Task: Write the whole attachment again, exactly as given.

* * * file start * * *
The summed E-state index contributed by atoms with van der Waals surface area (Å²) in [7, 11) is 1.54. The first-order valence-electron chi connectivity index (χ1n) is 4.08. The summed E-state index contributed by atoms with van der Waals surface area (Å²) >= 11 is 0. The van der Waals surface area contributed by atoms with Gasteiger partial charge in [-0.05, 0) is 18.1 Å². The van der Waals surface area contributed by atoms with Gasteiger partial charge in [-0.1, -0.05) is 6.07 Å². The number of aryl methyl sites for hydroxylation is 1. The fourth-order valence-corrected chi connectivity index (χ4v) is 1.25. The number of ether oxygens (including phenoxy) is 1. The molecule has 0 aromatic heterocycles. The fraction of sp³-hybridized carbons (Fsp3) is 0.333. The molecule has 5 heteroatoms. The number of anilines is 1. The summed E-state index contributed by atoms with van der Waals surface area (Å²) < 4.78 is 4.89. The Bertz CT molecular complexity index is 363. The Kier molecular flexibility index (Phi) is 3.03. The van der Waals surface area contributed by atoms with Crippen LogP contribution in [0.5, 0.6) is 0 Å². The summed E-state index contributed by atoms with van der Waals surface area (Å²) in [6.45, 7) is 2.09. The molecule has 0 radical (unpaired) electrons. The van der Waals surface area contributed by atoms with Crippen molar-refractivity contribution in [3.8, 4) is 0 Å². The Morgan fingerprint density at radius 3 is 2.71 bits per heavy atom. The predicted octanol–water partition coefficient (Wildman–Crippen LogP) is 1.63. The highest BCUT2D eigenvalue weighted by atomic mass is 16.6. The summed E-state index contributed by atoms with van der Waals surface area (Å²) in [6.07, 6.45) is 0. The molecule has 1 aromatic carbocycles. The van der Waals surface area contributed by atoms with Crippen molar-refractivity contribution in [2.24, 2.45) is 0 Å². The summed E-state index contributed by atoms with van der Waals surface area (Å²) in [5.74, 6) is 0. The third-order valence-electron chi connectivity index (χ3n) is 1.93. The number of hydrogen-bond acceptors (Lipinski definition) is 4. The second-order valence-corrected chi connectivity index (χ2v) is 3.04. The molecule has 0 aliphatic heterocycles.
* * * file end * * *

The summed E-state index contributed by atoms with van der Waals surface area (Å²) in [7, 11) is 1.54. The first-order valence-electron chi connectivity index (χ1n) is 4.08. The summed E-state index contributed by atoms with van der Waals surface area (Å²) >= 11 is 0. The van der Waals surface area contributed by atoms with Gasteiger partial charge in [-0.05, 0) is 18.1 Å². The van der Waals surface area contributed by atoms with Gasteiger partial charge in [-0.1, -0.05) is 6.07 Å². The number of aryl methyl sites for hydroxylation is 1. The fourth-order valence-corrected chi connectivity index (χ4v) is 1.25. The number of ether oxygens (including phenoxy) is 1. The molecule has 0 aromatic heterocycles. The fraction of sp³-hybridized carbons (Fsp3) is 0.333. The molecule has 5 heteroatoms. The number of anilines is 1. The summed E-state index contributed by atoms with van der Waals surface area (Å²) < 4.78 is 4.89. The Bertz CT molecular complexity index is 363. The Kier molecular flexibility index (Phi) is 3.03. The van der Waals surface area contributed by atoms with Crippen LogP contribution in [0.5, 0.6) is 0 Å². The summed E-state index contributed by atoms with van der Waals surface area (Å²) in [6.45, 7) is 2.09. The molecule has 0 radical (unpaired) electrons. The van der Waals surface area contributed by atoms with Crippen molar-refractivity contribution in [3.8, 4) is 0 Å². The Morgan fingerprint density at radius 3 is 2.71 bits per heavy atom. The predicted octanol–water partition coefficient (Wildman–Crippen LogP) is 1.63. The highest BCUT2D eigenvalue weighted by atomic mass is 16.6. The summed E-state index contributed by atoms with van der Waals surface area (Å²) in [6.07, 6.45) is 0. The molecule has 1 aromatic carbocycles. The van der Waals surface area contributed by atoms with Crippen molar-refractivity contribution in [2.24, 2.45) is 0 Å². The summed E-state index contributed by atoms with van der Waals surface area (Å²) in [5.74, 6) is 0. The third-order valence-electron chi connectivity index (χ3n) is 1.93. The number of hydrogen-bond acceptors (Lipinski definition) is 4. The second-order valence-corrected chi connectivity index (χ2v) is 3.04. The molecule has 0 aliphatic heterocycles.